Sargent Woman Found Not Guilty Of Theft Following Four-Day Trial

CUSTER COUNTY— It has taken over three years to reach a conclusion in the theft case against 39-year-old Cynthia Lowry of Sargent. According to court records, Lowry was arraigned on one charge of theft by unlawful taking (Class IIA felony) in 2017. Lowry was accused of taking over $5,000 worth of property from Trotter’s Woah and Go while she was a manager at the Sargent location back in 2016.

The case, which has seen continuances and a number of delays, wrapped up on Thursday, October 29 with the “Not Guilty” verdict being read to the court following a four-day trial. Initially scheduled for two days, the trial continued into Thursday after weather delayed the start of jury selection on Monday, October 26.

Following jury selection, both parties made their opening statements with Custer County Attorney Steve Bowers leading off the statements. During his opening statement, Bowers said that the evidence would be a roadmap for the jury to follow from Lowry failing to deposit daily deposits on time that were missing cash to creating an unapproved house account. Bowers stated the evidence would show the why, when, and how and asked the jury to find Lowry guilty on the lone charge.

Lowry’s attorney James Wagner focused his opening statement on the number of people that had access to the safe that held the money as well as the lack of video evidence showing Lowry taking money. Wagner said that there is context to everything, but the jury needs to know all parts. He also asked the jury for three things: “1. Hear us out, 2. Put yourself in her shoes, and 3. No one saw he take the money.” Wagner concluded by saying that the videos would show Lowry did NOT take the money and she should be found not guilty.

Throughout the trial, testimony was heard on how the daily operations of the Sargent store worked from the Point of Sale system to generating reports and deposit slips. Terina Trotter-Wortman, Chief Financial Officer for Trotter’s Inc., took the stand first and stated that she first noticed money was missing when she went to pay a fuel bill and there were not enough funds in the account for the Sargent location. Eventually, she asked Kelly Bell, who was also a witness who testified, to audit the financials for the Sargent store to find out why there was money missing. Eventually, Terina began to suspect Lowry was taking the cash out of the deposit bags and was only depositing the checks.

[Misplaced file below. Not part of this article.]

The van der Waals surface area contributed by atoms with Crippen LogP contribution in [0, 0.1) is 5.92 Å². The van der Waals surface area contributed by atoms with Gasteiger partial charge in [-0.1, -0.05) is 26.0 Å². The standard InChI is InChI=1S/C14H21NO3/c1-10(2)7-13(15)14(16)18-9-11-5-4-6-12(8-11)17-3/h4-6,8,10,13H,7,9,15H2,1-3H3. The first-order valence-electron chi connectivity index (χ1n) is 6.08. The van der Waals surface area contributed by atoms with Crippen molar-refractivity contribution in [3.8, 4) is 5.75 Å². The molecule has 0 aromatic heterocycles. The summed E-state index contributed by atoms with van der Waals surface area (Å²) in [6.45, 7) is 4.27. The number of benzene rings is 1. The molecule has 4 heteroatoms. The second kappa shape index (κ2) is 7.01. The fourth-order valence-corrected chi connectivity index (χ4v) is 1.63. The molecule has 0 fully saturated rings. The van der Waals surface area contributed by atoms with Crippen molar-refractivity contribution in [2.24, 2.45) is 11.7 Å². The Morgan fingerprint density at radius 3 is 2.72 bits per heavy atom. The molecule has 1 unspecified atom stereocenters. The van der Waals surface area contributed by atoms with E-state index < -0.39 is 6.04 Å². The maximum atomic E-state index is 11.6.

On July 27, 2016, Terina met with Lowry to discuss the missing money where Terina said that Lowry signed a confession letter stating she took the money. Handwriting experts from both sides testified on the authenticity of the letter for a number of hours. Following the alleged signing of the letter, Trotter’s Inc. staff viewed security tape footage where Lowry could be seen leaving the Sargent store with money bags to presumably deposit them at the bank.

Deposit slips showed that the money was being counted at the store, but not being deposited at the bank. Bowers argued that the money was being pocketed at some point to the bank, while Wagner stated that his client was not the only one who had access to the safe and was also never seen on camera taking money.

Lowry, who took the stand on day two, stated that multiple people had access to the safe to be able to retrieve money for the cash drawers. She also told the jury that she had asked for extra cameras to be added to the store for more security following a handful of break-ins. During her testimony, Wagner asked Lowry directly if she stole any money from Trotter’s to which she replied, “No.” During cross-examination, Lowry stated that she did not write the alleged confession letter and that while the signature on the alleged confession was similar to her signature on checks, it was not her signature.

During closing arguments, Bowers stated that Lowry was the only one who made deposits from the Sargent Trotter’s and it was also clear that the signatures were too similar to have been made by anyone other than Lowry. He asked that the jury look at the evidence and find her guilty.

Wagner argued that there were no cameras showing Lowry taking money and there were multiple people who had access to the safe and building. He also said that Lowry took a huge risk taking the stand, but said under oath that she did not take the money.

At approximately 12:30 PM on Wednesday, October 28, the jury entered deliberation to determine their verdict. On Thursday, October 29 at 2:19 PM the jury returned a not guilty verdict and the charges were dismissed.

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